Bali Eco Deli, Nusa Lembongan

Does this look like an idyllic coastline to you? It certainly did when our boat docked at Jungut Batu on Nusa Lembongan, a small island about an hour by boat from Sanur in Bali. 

One of the island’s main sources of income apart from tourism is seaweed, which locals grow on stakes just off the shore, and which you can see drying in the picture above.

Other than that though, it’s fairly quiet. 

You’d be forgiven for thinking that this is a really back-to-nature kind of place where everything is in harmony with the environment. Unfortunately, though, there is actually quite a significant rubbish problem on the island. I’ll spare you the pictures, but there are piles of trash in people’s yards, food wrappers and other detritus washed up on the beach and pieces of litter on any given (much pot-holed!) road or trail you choose to wander on.
So when we heard about the Bali Eco Deli, we were interested to visit and find out how they’re trying to remedy this situation.

Alright, I admit I also just wanted to sit around and enjoy some ice tea and cake, and my dining partner was jittery from a lack of good coffee, so there were other motives too. But the cafe is definitely a place that is doing something positive – offering yummy food and drinks and information about how visitors can reduce their impact on the island and the environment in general.

Rather than buy water in yet another bottle that needs to be disposed of later, customers at the cafe can fill up their existing bottle – either for a small charge if it’s a PET bottle, or for free if it’s a non-disposable one.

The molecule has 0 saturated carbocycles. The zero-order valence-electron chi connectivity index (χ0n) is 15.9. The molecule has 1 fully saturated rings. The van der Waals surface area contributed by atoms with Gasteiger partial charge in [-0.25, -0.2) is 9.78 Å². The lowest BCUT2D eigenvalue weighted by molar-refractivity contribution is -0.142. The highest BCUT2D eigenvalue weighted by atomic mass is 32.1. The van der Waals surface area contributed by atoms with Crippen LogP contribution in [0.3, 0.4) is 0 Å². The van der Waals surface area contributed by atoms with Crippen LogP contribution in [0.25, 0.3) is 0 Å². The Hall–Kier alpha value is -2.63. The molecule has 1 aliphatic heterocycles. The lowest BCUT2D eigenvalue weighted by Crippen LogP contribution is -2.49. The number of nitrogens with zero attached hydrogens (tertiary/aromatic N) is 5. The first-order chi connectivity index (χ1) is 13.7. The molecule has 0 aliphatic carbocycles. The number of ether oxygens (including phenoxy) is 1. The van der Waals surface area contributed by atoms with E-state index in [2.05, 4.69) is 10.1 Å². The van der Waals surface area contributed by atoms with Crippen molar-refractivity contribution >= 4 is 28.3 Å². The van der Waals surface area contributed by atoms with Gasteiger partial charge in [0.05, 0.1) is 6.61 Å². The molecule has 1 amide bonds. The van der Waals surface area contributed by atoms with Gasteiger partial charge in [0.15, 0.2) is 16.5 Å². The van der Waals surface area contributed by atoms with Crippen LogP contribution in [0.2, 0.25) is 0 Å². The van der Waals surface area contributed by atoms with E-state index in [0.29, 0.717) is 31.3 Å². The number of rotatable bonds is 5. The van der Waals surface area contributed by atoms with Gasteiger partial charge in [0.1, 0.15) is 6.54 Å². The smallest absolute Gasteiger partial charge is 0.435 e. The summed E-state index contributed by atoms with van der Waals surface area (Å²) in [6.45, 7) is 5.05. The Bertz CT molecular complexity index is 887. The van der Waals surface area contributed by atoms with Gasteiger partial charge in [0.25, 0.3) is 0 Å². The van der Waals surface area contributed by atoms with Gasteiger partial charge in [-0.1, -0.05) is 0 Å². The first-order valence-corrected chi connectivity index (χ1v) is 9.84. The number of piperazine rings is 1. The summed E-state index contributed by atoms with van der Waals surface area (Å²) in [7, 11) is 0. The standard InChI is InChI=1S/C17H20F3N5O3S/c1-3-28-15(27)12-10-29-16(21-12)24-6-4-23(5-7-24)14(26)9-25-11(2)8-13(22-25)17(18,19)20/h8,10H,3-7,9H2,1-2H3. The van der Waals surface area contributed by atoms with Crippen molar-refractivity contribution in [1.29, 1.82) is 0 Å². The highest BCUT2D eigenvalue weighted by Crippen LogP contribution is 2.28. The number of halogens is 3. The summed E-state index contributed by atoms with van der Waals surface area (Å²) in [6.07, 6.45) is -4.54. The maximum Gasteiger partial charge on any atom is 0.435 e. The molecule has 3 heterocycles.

The cafe also encourages tourists to be active in keeping the island – and ocean – clean.

Lots of great messages, and all actions that are easy for anyone to do, don’t you agree? For this reason we were slightly surprised that there was a portable airconditioner going at full bore next to our table (we switched it off of course!) – hopefully the cafe will get rid of it soon as it’s ineffective outdoors and would be wasting a lot of electricity.

The cafe collects plastic and recyclables and takes them to the mainland for recycling (this collection is all funded by the cafe).

The furniture and fittings are all recycled too – I loved the layers of paint decorating them. How colourful these must have looked bobbing around on the sea when they were still boats!

Needless to say, I loved the food too – a very simple salad with home made bread really hits the spot in the heat!

We did try some of the sweets too but hmm, somehow forgot to take photos…

I’m sure a certain person would blame the sugar rush for this behaviour, which followed our visit to the cafe… 

Don’t worry, this beautiful starfish was carefully returned to the water after we used it as a hat admired it and expressed wonder over the limpet-ty things clinging to it which seemed to have turned themselves blue to match their host.

Hopefully the efforts of the cafe will not go unnoticed by the rest of the businesses and locals on the island – it would be such a pity if the rubbish ruined the starfishes’ home and there were no more scenery like this.